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Editorial: Rowan-Salisbury Schools’ best option may be staying the course

When Gov. Roy Cooper made an announcement Tuesday about students needing to return to classrooms, he wasn’t talking to Rowan-Salisbury Schools.

In both a letter to superintendents and during a news conference, Cooper and other state leaders said schools must provide in-person instruction.

“While we may still be months away from the end of this pandemic, our children’s well-being is too important to wait when we can act safely now. We urge you to make sure our children will have the opportunity to be back in classrooms,” Cooper, Health and Human Services Secretary Mandy Cohen, Superintendent of Public Instruction Catherine Truitt and State Board of Education Chair Eric Davis said in the letter.

The key word is opportunity. Since the beginning of the year, Rowan-Salisbury Schools hasn’t wavered from its plan to send students to class two days per week and make the other days virtual only. Students in Rowan-Salisbury Schools have been able to choose all-virtual options, too.

Cooper’s announcement was an appeal to districts that haven’t yet brought students into classrooms at all. And local educators realize that.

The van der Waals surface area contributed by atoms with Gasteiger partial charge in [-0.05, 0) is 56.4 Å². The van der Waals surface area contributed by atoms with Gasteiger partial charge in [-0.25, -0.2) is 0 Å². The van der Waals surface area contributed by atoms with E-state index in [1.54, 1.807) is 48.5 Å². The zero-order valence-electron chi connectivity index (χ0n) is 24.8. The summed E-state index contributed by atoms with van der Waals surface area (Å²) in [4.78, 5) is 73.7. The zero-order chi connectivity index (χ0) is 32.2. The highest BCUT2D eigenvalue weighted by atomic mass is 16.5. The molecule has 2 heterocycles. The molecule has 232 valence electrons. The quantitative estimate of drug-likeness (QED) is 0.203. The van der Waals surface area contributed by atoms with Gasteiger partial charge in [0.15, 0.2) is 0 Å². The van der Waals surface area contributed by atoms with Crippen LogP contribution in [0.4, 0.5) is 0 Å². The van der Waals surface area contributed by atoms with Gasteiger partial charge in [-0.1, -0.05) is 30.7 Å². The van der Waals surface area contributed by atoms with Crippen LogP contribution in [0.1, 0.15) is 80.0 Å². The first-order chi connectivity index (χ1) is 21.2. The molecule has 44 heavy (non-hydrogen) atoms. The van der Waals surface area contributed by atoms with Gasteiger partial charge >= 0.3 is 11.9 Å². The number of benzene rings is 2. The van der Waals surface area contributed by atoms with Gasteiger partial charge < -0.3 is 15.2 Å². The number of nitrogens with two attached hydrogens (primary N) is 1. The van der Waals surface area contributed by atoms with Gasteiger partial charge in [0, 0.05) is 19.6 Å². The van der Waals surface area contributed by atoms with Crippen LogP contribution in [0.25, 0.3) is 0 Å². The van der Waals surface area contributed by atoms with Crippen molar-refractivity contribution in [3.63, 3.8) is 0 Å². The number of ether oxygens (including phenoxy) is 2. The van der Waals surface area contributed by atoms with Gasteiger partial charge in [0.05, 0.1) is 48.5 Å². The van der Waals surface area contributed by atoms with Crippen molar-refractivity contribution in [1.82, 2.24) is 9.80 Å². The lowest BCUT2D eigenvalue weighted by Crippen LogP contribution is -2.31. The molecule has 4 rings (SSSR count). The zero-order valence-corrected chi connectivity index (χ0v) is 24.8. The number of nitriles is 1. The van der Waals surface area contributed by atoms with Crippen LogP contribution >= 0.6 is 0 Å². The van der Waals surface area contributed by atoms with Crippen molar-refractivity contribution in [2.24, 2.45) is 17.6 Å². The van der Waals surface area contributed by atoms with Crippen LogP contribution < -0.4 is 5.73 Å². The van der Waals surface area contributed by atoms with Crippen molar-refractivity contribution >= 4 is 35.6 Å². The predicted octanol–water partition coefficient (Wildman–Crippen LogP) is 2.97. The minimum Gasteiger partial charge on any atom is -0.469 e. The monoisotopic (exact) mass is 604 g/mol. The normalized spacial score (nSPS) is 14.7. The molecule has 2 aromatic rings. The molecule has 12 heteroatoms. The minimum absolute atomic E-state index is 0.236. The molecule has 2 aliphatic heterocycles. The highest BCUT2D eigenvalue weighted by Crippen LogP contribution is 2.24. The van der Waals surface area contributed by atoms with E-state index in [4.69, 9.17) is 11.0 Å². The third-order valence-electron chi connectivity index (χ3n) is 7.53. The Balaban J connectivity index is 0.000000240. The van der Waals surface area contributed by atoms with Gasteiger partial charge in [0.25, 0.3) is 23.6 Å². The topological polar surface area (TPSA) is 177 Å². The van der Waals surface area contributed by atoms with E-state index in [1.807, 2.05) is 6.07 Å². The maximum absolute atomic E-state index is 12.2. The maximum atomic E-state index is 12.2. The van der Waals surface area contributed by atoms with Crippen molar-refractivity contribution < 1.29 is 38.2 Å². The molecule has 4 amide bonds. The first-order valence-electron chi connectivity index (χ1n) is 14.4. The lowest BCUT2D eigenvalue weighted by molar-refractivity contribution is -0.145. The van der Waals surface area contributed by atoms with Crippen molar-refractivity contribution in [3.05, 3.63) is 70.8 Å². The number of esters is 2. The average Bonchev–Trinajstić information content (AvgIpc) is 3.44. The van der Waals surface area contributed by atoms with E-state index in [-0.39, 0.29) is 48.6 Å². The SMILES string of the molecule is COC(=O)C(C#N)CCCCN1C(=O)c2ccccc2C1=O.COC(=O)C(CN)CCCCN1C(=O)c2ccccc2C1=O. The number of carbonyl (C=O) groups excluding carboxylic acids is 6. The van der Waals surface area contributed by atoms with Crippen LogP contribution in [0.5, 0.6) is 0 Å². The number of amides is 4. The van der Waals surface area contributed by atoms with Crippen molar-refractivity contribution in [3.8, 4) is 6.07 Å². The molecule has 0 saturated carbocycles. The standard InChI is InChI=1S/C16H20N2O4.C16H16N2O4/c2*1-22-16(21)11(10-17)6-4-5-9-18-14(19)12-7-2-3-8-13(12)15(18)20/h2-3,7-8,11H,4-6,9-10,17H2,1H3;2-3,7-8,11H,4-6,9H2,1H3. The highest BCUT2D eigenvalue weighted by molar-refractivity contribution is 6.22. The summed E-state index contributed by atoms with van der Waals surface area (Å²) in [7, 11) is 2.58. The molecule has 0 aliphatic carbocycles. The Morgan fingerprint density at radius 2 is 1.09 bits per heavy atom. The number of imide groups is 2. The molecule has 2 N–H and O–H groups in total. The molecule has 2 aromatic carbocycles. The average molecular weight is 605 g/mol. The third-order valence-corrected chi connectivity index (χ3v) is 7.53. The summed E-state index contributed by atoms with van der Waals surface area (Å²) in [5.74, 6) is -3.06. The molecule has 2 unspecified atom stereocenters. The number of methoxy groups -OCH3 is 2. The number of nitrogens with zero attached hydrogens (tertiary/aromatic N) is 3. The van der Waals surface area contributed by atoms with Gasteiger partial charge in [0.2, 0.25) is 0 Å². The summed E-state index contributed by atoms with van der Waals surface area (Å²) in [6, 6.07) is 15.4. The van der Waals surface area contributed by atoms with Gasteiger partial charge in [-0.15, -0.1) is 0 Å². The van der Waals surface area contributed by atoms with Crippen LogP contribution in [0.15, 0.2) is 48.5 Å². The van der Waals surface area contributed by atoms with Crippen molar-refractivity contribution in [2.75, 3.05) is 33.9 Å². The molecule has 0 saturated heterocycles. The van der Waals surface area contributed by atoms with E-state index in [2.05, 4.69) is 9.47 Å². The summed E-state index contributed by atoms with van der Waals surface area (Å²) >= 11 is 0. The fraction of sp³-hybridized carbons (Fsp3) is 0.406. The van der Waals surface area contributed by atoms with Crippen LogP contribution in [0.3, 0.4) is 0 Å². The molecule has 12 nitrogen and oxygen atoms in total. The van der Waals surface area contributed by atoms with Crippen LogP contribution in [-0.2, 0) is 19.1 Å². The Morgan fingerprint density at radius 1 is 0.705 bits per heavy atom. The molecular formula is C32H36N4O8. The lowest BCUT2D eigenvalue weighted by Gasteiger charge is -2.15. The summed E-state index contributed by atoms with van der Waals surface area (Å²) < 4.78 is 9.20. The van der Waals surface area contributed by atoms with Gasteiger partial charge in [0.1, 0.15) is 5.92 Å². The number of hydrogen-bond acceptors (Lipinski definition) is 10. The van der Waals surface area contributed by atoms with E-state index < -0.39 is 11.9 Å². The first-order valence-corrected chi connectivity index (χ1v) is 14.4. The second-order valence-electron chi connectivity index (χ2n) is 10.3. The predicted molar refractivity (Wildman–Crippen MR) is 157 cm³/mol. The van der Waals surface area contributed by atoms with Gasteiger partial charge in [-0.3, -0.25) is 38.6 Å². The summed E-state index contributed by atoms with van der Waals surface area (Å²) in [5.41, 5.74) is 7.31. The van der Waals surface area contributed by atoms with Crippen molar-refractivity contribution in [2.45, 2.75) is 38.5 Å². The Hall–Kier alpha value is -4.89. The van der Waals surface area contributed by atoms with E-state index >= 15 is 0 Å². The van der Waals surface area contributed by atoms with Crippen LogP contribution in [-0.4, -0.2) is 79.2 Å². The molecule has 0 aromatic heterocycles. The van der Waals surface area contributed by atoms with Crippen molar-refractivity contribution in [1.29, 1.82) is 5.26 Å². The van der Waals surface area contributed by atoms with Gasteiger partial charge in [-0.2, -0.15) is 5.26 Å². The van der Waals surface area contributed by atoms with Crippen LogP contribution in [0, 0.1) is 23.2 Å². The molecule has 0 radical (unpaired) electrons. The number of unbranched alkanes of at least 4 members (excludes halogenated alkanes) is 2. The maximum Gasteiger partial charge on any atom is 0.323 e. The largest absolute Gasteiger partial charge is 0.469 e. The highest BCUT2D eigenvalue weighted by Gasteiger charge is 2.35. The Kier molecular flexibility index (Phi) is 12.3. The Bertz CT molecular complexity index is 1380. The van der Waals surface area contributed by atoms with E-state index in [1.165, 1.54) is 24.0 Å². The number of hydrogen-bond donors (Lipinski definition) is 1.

“Children who rely solely on remote instruction are feeling the negative effects of isolation, including learning loss, mental health challenges and food insecurity,” a news release said.

Reacting to the decision, Rowan-Salisbury Superintendent Tony Watlington said the district is in a good place — two days a week in person for all students and one day between the two groups of students for teachers and staff as well as cleaning in the school building. And he’s right.

Cooper’s announcement is confirmation that Rowan-Salisbury Schools picked a good option for its schedule. The question Rowan-Salisbury Schools now faces is whether there are sufficient reasons to move to a five-day schedule.

Most likely, it will be a better option for overall student well-being and connect them with friends they haven’t seen in months because their names are too far from each other in the alphabet. It will be stress relief for parents, grandparents, in-laws, aunts and other family members who have been charged with trying to be a teacher during virtual days.

But health concerns loom large, particularly because of the death of a Knox Middle School teacher. The logistics of keeping staff safe while they’re teaching or working in a school building becomes a more difficult consideration when classes aren’t split in two. Even if teachers were placed at the very front of the line for COVID-19 vaccines, the limited supply available raises major questions about how quickly a large-enough portion could receive both shots.

This week, Salisbury High parents also have received letters repeatedly warning of new COVID-19 cases, though no clusters (five or more cases linked to one another) have been identified yet. Because schools reflect what’s happening in the community, it’s worth noting the improvement in cases reported daily across the state looks somewhat different locally, with high numbers still being reported and multiple deaths per day appearing in county statistics.

There are many reasons to bring students back to class five days per week, but it’s not clear the reasons outweigh health concerns. For now, the best option for Rowan-Salisbury Schools may be staying the course.

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